Moments of Clarity come out 3 times per week. Follow me at www.Twitter.com/LeeCamp
So, like two billion other people around the world, we’re still watching this on television. Imagine. Two billion people. That’s like, what, nearly one third of the world’s population? We have some Republican—i.e., anti-Royal—friends who are probably wondering what the appeal of this is. This is an outdated institution in this day and age, right? Apparently not. Anything that can attract two billion people to stay glued to their televisions is worth comment, and, like the institution or not, commands some degree of respect, if only for the spectacle.
It’s a commonwealth thing, to some extent. The commonwealth, after all, includes about one-third of the global population, and it seems to be well represented, not only at the wedding itself, but in the crowds outside. There are visitors (as well as locals) lining the Mall and the other routes the wedding couple will take, separately or together, and they’re from some of the obvious places—Canada in particular, but lots of other places.
Aha! My predictions are already coming good. In my first post in this series I said not to be surprised if the Republicans chose an entertainer for their candidate, because they can’t tell politicians and entertainers apart. And sure enough, Donald Trump has surged to the lead of the pack. No one in that party seems to notice that the last time Trump ran for president (Reform Party, 2000) he did so on a very socially liberal platform or that his personal life doesn’t seem too consistent with family values (but then, neither did Reagan’s or McCain’s).
Oh well, enough gloating. Back to work. Continue reading
“Favorite” is such a funny word. This time last year was pure turmoil, to be honest. It was a time for thinking about mistakes, about regrets, about loss and about opportunities foregone. Hope and despair and unbearable levels of stress. And confusion over what’s real and what’s illusion and who you know and who you just think you know.
So favorite? I don’t know. It’s a song I listened to a lot. And it’s a song I love, although maybe not for the happiest of reasons…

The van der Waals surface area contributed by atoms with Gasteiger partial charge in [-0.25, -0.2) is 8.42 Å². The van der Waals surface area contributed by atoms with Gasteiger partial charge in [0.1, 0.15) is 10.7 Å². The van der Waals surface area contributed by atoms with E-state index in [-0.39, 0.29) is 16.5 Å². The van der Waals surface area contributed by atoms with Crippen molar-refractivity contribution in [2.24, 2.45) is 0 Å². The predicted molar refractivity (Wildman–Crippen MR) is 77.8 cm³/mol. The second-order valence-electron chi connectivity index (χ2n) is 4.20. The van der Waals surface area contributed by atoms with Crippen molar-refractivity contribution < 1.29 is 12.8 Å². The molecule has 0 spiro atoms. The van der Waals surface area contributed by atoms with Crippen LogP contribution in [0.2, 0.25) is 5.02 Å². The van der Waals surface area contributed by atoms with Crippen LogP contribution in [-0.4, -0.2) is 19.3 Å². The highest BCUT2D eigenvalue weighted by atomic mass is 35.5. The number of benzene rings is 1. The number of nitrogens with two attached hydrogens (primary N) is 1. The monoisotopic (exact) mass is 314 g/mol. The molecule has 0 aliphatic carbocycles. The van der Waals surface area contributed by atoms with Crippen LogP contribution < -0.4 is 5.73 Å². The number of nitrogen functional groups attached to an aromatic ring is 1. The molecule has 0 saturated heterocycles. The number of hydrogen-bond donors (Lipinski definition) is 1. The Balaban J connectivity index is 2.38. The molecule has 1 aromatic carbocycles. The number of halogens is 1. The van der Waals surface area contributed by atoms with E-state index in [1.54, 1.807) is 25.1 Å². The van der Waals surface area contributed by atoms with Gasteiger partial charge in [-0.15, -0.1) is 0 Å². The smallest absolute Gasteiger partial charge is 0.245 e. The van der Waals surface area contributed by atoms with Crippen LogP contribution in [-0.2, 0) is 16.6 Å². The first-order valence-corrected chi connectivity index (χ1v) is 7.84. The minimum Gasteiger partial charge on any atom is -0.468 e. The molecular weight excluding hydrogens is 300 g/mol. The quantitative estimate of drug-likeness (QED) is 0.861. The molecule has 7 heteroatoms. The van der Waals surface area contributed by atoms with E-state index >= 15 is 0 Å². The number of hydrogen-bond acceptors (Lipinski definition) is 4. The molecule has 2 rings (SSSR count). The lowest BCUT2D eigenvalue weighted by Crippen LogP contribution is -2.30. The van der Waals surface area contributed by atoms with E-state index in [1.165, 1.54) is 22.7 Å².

by Jane Briggs-Bunting
Local and national new outlets are going gaga over THE wedding. A prince and a commoner, was there ever a better fairy tale possibility all slated for worldwide viewing for an estimated two billion? It will be tweeted and texted, Facebooked, Flickred and YouTubed around the planet along with the old style paper and ink and broadcast news coverage. It is a thoroughly modern event with some turn of the century (not the most recent one, the one before that!) pizzazz, as well. Love the horses and carriages touch.
The networks have sent their morning A-teams across the pond to cover it, leaving them a little flat-footed this morning as tornadoes raged through six states, killing more than 240 (and counting).
But there are other, bigger stories slated for Friday that will likely get a lot less coverage: Continue reading
UPDATE: Top ten storm videos from al.com this morning. There’s not much you can say, really, except perhaps to observe that Clay Hasenfuss, the guy who shot the video at the mall, is certifiably insane. You’ll see what I mean.
The death toll is climbing toward 200. S&R’s thoughts are with all the communities affected by yesterday’s storms.
This song is not for the shivering sleepless child
huddled in a cardboard box above a restless alley
watching a smog-orange midnight sky
through the rusted bars of a fire escape